The Ryan proposal, like most Republican proposals, is a proposal to change America to be more like what Paul Ryan wants America to be like. That may be a better America or a worse America. I personally believe that enacting Ryan’s plan hurts America; many Americans, for very valid reasons, believe that it helps America.

But when Mr. Ryan – or other Republican politicians – sells his proposal as a way to cut the deficit, that’s disingenuous. The plan simply isn’t a way to cut the deficit; it has too many trillions of deficit-raising tax-cuts inside it. It’s fine for Mr. Ryan to advertise his plan as the Republican vision of what America should be like. It’s not fine for him to advertise the plan as a way to cut the deficit. That’s not what Republicans really want; otherwise they would be willing to accept tax increases.

All in all, any Republican who’s not willing to increase taxes is not serious about cutting the deficit, full stop. And since almost no Republican nowadays will agree to tax increases, then the Republican Party as a whole really isn’t serious about reducing America’s debt. It certainly talks a good game. But when push comes to shove, what the Republican Party really wants is to change American to be more like it’s vision of what America should be like (rather than cut the deficit). That’s absolutely fine on its merits. Just don’t pretend that you’re trying to reduce the deficit when you do that.

 

 

Obama Reclaiming the Frame?

On the policy side of the President's jobs plan and "Buffet Tax" address this morning, reactions are mixed.  At FireDogLake, David Dayden likes the move away from the "grand bargain" territory and what appears to be an early goodbye to the super-committee, while John Walker sees the door to Medicare cuts still open.  Yglesias sees an open door with a line in the sand: not cuts to Medicare without revenue increases.  Aravosis thinks tying increases to even a hint at Medicare cuts is just dumb.  And Ezra Klein thinks the White House has learned it's lesson on chasing the "Compromiser in Chief" title: the public "gives no points for effort," they want results.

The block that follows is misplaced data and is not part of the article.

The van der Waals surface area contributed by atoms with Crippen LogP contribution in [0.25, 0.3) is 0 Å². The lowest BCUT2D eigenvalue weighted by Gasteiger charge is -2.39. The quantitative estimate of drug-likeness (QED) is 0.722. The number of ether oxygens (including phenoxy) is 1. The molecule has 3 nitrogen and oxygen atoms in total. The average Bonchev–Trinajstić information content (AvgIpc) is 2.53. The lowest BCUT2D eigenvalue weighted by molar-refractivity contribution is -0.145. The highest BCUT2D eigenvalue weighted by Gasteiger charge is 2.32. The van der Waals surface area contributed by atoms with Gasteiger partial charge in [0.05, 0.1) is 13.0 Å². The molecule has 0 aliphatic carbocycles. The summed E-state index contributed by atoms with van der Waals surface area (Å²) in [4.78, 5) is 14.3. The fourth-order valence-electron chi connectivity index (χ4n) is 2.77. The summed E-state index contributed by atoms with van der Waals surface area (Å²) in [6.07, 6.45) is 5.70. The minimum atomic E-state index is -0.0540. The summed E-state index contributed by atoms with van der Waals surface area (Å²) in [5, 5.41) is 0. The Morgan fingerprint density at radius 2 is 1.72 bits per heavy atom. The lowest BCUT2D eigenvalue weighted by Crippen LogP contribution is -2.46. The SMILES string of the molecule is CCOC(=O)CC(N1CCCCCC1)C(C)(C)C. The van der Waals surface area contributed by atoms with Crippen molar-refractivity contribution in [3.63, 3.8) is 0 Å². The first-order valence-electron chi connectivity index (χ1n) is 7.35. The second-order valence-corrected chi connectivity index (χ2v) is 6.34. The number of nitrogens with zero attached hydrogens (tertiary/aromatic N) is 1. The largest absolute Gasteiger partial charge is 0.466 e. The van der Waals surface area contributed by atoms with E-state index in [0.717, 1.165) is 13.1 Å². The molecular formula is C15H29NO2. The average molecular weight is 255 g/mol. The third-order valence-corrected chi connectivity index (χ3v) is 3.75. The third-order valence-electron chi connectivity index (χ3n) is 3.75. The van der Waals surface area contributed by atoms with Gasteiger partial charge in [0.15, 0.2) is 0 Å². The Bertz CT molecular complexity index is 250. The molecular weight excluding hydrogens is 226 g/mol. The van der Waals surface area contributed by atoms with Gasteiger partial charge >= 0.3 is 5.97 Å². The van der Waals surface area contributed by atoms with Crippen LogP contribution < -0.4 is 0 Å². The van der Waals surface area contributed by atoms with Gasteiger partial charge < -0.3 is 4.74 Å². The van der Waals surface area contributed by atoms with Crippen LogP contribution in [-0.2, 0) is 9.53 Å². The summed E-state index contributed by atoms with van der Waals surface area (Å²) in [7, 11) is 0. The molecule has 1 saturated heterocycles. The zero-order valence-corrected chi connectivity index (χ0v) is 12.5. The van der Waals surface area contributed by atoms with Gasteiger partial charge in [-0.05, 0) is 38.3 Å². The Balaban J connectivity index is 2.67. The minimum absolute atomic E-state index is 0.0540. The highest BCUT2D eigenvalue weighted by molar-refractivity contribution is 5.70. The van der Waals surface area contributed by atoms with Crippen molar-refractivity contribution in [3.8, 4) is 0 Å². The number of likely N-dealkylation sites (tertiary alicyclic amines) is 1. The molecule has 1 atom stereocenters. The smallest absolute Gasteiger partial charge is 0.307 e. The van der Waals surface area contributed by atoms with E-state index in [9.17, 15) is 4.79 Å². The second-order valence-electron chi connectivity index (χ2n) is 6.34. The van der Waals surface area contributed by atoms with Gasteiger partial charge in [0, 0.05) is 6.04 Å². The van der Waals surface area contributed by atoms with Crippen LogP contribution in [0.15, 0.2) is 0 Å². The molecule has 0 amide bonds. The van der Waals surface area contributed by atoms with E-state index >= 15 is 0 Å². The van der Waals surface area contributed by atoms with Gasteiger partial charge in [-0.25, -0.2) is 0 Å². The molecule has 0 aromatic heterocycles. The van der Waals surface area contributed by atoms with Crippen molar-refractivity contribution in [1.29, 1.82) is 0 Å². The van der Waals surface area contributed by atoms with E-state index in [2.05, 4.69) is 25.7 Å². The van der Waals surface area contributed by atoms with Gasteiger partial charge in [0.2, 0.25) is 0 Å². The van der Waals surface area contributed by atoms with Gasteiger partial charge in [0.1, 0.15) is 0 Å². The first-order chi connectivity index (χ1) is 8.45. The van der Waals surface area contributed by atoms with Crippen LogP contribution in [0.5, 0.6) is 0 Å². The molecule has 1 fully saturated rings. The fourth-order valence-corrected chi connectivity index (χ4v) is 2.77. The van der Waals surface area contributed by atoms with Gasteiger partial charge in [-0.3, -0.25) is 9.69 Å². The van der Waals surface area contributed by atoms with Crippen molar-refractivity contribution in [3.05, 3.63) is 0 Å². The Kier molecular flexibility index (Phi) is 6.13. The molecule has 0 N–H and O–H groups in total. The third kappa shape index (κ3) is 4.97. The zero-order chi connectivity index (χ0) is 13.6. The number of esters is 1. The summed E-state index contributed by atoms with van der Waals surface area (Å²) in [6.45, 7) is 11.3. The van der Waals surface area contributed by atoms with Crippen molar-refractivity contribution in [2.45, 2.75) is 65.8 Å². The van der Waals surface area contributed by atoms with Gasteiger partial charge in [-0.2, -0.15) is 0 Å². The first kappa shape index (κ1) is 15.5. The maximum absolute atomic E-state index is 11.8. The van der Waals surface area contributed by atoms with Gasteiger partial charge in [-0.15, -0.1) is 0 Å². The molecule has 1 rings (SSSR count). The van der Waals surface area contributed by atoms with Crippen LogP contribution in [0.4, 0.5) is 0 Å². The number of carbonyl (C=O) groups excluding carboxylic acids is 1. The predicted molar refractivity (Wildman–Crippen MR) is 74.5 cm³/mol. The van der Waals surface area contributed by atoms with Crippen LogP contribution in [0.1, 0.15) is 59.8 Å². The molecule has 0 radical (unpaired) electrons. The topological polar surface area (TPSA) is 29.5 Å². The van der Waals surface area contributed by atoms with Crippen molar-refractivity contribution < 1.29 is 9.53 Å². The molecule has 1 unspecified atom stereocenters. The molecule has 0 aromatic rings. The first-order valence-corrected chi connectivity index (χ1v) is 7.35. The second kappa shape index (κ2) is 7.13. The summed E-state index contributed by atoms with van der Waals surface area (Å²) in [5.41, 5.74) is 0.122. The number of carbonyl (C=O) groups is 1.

But the stand out moment for me was the change in frame in the address.  Bipartisanship/compromise/balance got the obligatory mentions, but overall the speech elludes to a wiser WH.  Via Josh Marshall:

I hope President Obama will keep hitting what I think was his strongest point in his Jobs Act speech. That is, either/or. We can have no new taxes ever for wealthy people or we can save Medicare. But not both.

Either/Or.

For the first time in a long while, Obama today at least hinted at an unwillingness to move his goal-posts closer to where Boehner has set his.  He grabbed the popular position, drew his base line a little more to the left, and reinforced it with a veto threat.  Baby steps.  Not shooting for the moon, but after 1 yr plus of reinforcing the GOP talking points on deficit reduction instead of focusing on jobs, this may be the only way out of the woods for the WH and what's left of the middle class.

I'm still skeptical the goal posts won't be moved a thousand times, especially if the possibility of having debt-ceiling circus redux months before the election scares them off the "either/or" theme (Joan McCarter: it shouldn't!), but today's speech was at least refreshing.

Also, Erica Payne and The Agenda Project, way ahead of them: